For Immediate Release, June 27, 2019


Policy Contact: Jonathan Evans, (510) 844-7118,
Scientific Contacts: Dr. Donald Smith, (831) 459-5041,
Dr. Myra Finkelstein, (831) 459-1249,

Ban on Hunting With Lead Ammo to Go Into Effect in California

SACRAMENTO, Calif.— On Monday California will become the first state to ban all lead ammunition for hunting — the culmination of years of efforts to phase out toxic lead ammunition in the environment.

The statewide ban will significantly decrease the risk that leftover fragments of spent lead bullets and shot will poison wildlife such as hawks, owls, eagles and critically endangered California condors.

“Switching to nontoxic ammunition will save the lives of thousands birds and other wildlife and prevent hunting families from being exposed to toxic lead,” said Jonathan Evans, environmental health legal director at the Center for Biological Diversity.

Top scientists, doctors and public-health experts from around the country have long called for a ban on lead hunting ammunition, citing overwhelming scientific evidence of the toxic dangers posed to people and wildlife.

Comprehensive scientific research led by University of California at Santa Cruz environmental toxicologists Donald Smith and Myra Finkelstein found that lead poisoning from spent ammunition is preventing the recovery of the endangered California condor.

“This landmark policy will have direct impacts on improving environmental and human health in California,” said Smith, a professor of microbiology and environmental toxicology at UC Santa Cruz.

“California’s lead ammunition ban for hunting is a crucial step toward a self-sustaining wild condor population and will protect other scavenging species across the state from the lethal effects of lead,” said Finkelstein, a UC Santa Cruz adjunct associate professor of microbiology and environmental toxicology.

Non-lead ammunition is widely available at gun and sporting-goods stores. Hunters will be able to choose from more than 55 manufacturers certified to sell lead-free ammunition in California. Lead ammunition is still allowed for target shooting at shooting ranges.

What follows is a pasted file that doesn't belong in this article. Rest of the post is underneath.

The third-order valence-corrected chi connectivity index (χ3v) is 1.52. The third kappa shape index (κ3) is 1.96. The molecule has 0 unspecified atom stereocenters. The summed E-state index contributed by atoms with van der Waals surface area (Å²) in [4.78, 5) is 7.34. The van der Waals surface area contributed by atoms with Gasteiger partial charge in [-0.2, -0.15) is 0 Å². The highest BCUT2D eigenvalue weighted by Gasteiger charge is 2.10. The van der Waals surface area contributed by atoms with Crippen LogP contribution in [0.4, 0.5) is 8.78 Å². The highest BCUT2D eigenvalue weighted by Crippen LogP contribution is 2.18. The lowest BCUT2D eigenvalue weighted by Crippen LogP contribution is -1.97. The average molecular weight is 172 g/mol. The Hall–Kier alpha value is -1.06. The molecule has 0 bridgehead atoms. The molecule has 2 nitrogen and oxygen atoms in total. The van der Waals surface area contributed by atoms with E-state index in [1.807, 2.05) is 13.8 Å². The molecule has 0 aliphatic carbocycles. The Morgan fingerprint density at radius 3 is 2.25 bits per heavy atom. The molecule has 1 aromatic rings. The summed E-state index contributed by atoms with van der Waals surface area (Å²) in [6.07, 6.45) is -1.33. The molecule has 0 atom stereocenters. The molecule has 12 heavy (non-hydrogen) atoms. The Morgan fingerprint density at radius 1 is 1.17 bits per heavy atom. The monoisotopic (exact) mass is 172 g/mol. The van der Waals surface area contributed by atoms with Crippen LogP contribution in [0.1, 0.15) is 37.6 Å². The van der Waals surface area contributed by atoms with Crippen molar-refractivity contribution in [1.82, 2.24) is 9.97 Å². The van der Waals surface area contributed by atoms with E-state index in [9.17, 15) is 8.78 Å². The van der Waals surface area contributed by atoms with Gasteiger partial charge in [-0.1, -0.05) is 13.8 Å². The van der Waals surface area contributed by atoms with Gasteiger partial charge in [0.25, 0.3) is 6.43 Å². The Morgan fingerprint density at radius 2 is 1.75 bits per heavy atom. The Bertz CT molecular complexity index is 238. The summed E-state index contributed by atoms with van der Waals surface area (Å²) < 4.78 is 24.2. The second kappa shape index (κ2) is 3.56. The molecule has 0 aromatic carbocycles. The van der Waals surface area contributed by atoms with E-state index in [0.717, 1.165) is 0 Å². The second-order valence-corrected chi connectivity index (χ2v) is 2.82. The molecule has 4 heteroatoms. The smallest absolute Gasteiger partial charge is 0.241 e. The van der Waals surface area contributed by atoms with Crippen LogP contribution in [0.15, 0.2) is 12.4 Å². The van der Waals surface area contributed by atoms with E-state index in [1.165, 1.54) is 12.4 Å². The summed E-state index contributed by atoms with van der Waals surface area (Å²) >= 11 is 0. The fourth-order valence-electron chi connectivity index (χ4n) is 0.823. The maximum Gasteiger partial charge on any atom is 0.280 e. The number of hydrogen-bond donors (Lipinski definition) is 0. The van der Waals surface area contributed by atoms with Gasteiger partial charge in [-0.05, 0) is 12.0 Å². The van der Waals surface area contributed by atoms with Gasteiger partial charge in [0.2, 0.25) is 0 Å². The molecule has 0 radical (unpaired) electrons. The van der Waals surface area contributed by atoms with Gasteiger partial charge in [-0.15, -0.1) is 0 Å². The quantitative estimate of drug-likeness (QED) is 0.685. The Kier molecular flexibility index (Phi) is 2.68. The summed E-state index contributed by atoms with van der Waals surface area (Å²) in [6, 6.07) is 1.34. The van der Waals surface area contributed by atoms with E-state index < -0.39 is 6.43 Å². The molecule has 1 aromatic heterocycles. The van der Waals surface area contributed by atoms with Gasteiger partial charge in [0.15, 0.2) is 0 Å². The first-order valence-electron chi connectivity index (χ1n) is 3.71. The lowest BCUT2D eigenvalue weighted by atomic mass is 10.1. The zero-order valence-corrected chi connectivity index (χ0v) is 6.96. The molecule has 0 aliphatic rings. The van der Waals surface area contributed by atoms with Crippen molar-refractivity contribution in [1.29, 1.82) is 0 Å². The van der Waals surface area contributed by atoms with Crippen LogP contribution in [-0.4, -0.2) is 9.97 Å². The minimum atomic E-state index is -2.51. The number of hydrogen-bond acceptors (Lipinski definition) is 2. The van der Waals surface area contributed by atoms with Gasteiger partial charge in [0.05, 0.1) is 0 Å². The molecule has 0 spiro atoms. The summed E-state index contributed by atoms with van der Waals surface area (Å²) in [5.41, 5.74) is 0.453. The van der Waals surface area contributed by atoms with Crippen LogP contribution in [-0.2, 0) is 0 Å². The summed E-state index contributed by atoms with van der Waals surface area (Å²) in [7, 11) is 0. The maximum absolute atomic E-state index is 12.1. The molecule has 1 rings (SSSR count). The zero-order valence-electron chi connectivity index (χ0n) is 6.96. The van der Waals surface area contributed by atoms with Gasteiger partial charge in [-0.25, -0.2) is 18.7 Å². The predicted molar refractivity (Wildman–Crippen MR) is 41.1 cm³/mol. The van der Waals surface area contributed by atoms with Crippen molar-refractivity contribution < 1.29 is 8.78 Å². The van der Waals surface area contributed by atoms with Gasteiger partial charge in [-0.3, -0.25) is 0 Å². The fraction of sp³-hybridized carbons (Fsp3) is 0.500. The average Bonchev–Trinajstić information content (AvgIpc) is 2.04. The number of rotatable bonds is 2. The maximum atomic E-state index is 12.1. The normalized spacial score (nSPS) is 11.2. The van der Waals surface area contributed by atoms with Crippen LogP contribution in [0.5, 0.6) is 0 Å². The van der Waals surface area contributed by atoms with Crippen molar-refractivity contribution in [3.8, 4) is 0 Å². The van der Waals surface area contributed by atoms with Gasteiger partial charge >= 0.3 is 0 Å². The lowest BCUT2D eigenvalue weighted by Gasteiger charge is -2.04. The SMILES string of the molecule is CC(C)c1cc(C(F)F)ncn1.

At least 15 other states have some restrictions on lead ammunition, but California’s statewide ban on lead ammunition for hunting is the most sweeping in U.S. history. The ban is the final step in the six-year process to phase out lead ammo after the passage of Assembly Bill 711 in 2013.

The benefits of banning the use of toxic lead ammunition have been demonstrated. In 1991 nontoxic shot was required instead of lead ammunition when hunting waterfowl to reduce lead poisoning, but that action did not extend to upland game hunting. Waterfowl hunters have successfully been using affordable, nontoxic shot for more than 25 years.

Lead is an extremely toxic substance that is dangerous to people and wildlife even at very low levels. Exposure to it can cause a range of health effects, from acute poisoning and painful death to long-term problems such as reduced reproduction, inhibition of growth, and damage to neurological development.

Nationwide millions of nontarget birds and other wildlife are poisoned each year from eating carcasses containing lead-bullet fragments or consuming lead-poisoned prey. Spent lead ammunition causes lead poisoning in 130 species of birds and animals. Nearly 500 scientific papers document the dangers to wildlife from this lead exposure.

Studies using radiographs show that lead ammunition leaves fragments and numerous imperceptible, dust-sized particles of lead that contaminate game meat far from a bullet track, causing significant health risks to people eating wild game. Some state health agencies have had to recall venison donated to feed the hungry because of dangerous lead contamination from bullet fragments.

Read more about the Center for Biological Diversity’s Get the Lead Out campaign.

The Center for Biological Diversity is a national, nonprofit conservation organization with more than 1.4 million members and online activists dedicated to the protection of endangered species and wild places.